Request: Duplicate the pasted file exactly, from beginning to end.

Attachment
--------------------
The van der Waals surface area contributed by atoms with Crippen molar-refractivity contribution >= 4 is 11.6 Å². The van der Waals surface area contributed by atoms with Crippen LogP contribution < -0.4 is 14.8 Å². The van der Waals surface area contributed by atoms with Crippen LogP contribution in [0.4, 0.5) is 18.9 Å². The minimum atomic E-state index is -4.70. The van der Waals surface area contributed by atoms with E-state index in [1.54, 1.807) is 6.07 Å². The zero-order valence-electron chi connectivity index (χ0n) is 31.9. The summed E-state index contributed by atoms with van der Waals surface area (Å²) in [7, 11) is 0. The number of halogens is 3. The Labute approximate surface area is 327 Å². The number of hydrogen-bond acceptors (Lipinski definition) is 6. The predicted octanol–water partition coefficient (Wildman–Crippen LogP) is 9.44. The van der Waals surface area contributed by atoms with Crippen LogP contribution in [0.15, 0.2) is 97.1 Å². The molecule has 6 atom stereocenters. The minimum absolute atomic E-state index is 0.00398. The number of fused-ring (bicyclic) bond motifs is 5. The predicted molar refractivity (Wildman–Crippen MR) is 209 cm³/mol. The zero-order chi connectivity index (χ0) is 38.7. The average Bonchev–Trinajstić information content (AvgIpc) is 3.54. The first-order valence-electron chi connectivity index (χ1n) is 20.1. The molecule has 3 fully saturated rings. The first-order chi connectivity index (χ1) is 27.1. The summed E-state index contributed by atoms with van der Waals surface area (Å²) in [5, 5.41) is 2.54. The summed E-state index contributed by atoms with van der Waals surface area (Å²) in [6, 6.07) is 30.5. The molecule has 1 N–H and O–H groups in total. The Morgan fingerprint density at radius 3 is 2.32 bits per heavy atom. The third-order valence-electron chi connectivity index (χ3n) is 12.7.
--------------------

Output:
The van der Waals surface area contributed by atoms with Crippen molar-refractivity contribution >= 4 is 11.6 Å². The van der Waals surface area contributed by atoms with Crippen LogP contribution < -0.4 is 14.8 Å². The van der Waals surface area contributed by atoms with Crippen LogP contribution in [0.4, 0.5) is 18.9 Å². The minimum atomic E-state index is -4.70. The van der Waals surface area contributed by atoms with E-state index in [1.54, 1.807) is 6.07 Å². The zero-order valence-electron chi connectivity index (χ0n) is 31.9. The summed E-state index contributed by atoms with van der Waals surface area (Å²) in [7, 11) is 0. The number of halogens is 3. The Labute approximate surface area is 327 Å². The number of hydrogen-bond acceptors (Lipinski definition) is 6. The predicted octanol–water partition coefficient (Wildman–Crippen LogP) is 9.44. The van der Waals surface area contributed by atoms with Crippen LogP contribution in [0.15, 0.2) is 97.1 Å². The molecule has 6 atom stereocenters. The minimum absolute atomic E-state index is 0.00398. The number of fused-ring (bicyclic) bond motifs is 5. The predicted molar refractivity (Wildman–Crippen MR) is 209 cm³/mol. The zero-order chi connectivity index (χ0) is 38.7. The average Bonchev–Trinajstić information content (AvgIpc) is 3.54. The first-order valence-electron chi connectivity index (χ1n) is 20.1. The molecule has 3 fully saturated rings. The first-order chi connectivity index (χ1) is 27.1. The summed E-state index contributed by atoms with van der Waals surface area (Å²) in [5, 5.41) is 2.54. The summed E-state index contributed by atoms with van der Waals surface area (Å²) in [6, 6.07) is 30.5. The molecule has 1 N–H and O–H groups in total. The Morgan fingerprint density at radius 3 is 2.32 bits per heavy atom. The third-order valence-electron chi connectivity index (χ3n) is 12.7.